Thursday, November 15, 2012

Copyright Troll Ordered To Post $48,000 Or Its Case Will Be Dismissed

So as we know, AF Holdings, Malibu Media and the like have been filing hundreds of lawsuits all over the country naming Does and trying to extract settlements. The way they've handled this litigation has been described as everything from fraudulent to extortionate. The backlash against these copyright trolls is reaching a fever pitch.

Here's the latest development.

AF Holdings filed suit down in the Northern District of California against a Doe who turned out to be David Trinh. Interesting thing about California is they have this law that allows someone who has been sued in California by an out of state plaintiff to demand something called an 'undertaking.' If granted, an undertaking forces the plaintiff put up a bunch of money before the suit can move forward. If the plaintiff doesn't put up the money, the suit gets dismissed. The idea of an undertaking is to prevent California residents from being harassed by out-of-state plaintiffs.

So why doesn't everyone demand an undertaking? Well, it's because the Court doesn't just hand these out for the asking. Before the Court will order an undertaking, the defendant must demonstrate he is so likely to win that justice demands the plaintiff put his money where his mouth is before the suit can proceed. Despite what you might think, this is usually a very difficult burden to show.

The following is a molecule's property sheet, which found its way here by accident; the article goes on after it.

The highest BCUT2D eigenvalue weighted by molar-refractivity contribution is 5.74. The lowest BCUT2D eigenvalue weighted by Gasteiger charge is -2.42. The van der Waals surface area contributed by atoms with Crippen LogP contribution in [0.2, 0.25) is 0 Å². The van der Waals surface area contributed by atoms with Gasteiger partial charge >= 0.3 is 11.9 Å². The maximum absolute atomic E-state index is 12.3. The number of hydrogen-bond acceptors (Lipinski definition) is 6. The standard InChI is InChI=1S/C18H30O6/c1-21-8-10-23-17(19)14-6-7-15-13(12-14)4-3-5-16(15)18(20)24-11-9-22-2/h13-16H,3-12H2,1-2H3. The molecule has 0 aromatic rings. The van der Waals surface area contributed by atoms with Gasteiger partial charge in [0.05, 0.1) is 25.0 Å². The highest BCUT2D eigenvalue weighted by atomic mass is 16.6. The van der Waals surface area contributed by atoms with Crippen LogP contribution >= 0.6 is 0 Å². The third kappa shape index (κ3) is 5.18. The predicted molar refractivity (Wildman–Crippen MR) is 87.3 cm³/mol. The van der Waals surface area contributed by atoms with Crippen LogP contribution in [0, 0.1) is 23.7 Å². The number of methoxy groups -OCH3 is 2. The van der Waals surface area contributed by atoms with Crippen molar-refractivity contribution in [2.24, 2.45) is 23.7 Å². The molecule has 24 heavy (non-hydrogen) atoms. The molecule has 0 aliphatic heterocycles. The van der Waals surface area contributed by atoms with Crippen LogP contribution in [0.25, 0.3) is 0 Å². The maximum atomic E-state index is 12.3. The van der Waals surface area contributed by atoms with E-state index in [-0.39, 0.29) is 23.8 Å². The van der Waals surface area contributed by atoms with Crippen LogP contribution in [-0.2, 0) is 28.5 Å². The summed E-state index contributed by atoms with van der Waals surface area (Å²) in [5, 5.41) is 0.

You probably already figured out where this is going, so here it is. David Trinh (through his lawyer Nicholas Ranallo) filed such a request for an undertaking last month. On Friday, the judge granted the request and ordered MM to put up $48,000 or it's case will be dismissed.

This is HUGE news. I've never even heard of a Court ordering the plaintiff to put up money because not only is the plaintiff likely to lose, but the Court already knows it's likely to award attorneys fees.


In the order (see below) the Court said things like:

Defendant has also shown a reasonable probability that he will obtain a judgment in his favor . . . by noting that Plaintiff’s current evidence of infringement is weak


The Court rejects Plaintiff’s argument that attorneys’ fees are inappropriate here

This is a real come-to-Jesus moment for AF Holdings. Do you proceed with a lawsuit where the Court already told you that you're likely to lose and be sanctioned?

Who's betting that the next filing in this case is a voluntary dismissal? Anybody?
Trinh Undertaking Granted

Thursday, November 8, 2012

$5,000 Cap On Non-Commercial Copyright Infringement

The biggest threat facing the typical person who just improperly downloads movies or copyrighted material (like the bittorrent litigation cases) is statutory damages. Many people have discussed statutory damages before, so I'll just briefly recap.

There are basically two ways a copyright owner can be compensated for copyright infringement: actual damages and statutory damages.

Actual damages are the actual money you (the copyright owner) lost because of the copyright infringement. This means if you would have made $100 for selling the work that was infringed, then your actual damages are $100.

Statutory damages are a creature of law that have no basis whatsoever in your actual loss. It's just a number that the Court can pull out of thin air up to the maximum cap allowed by law.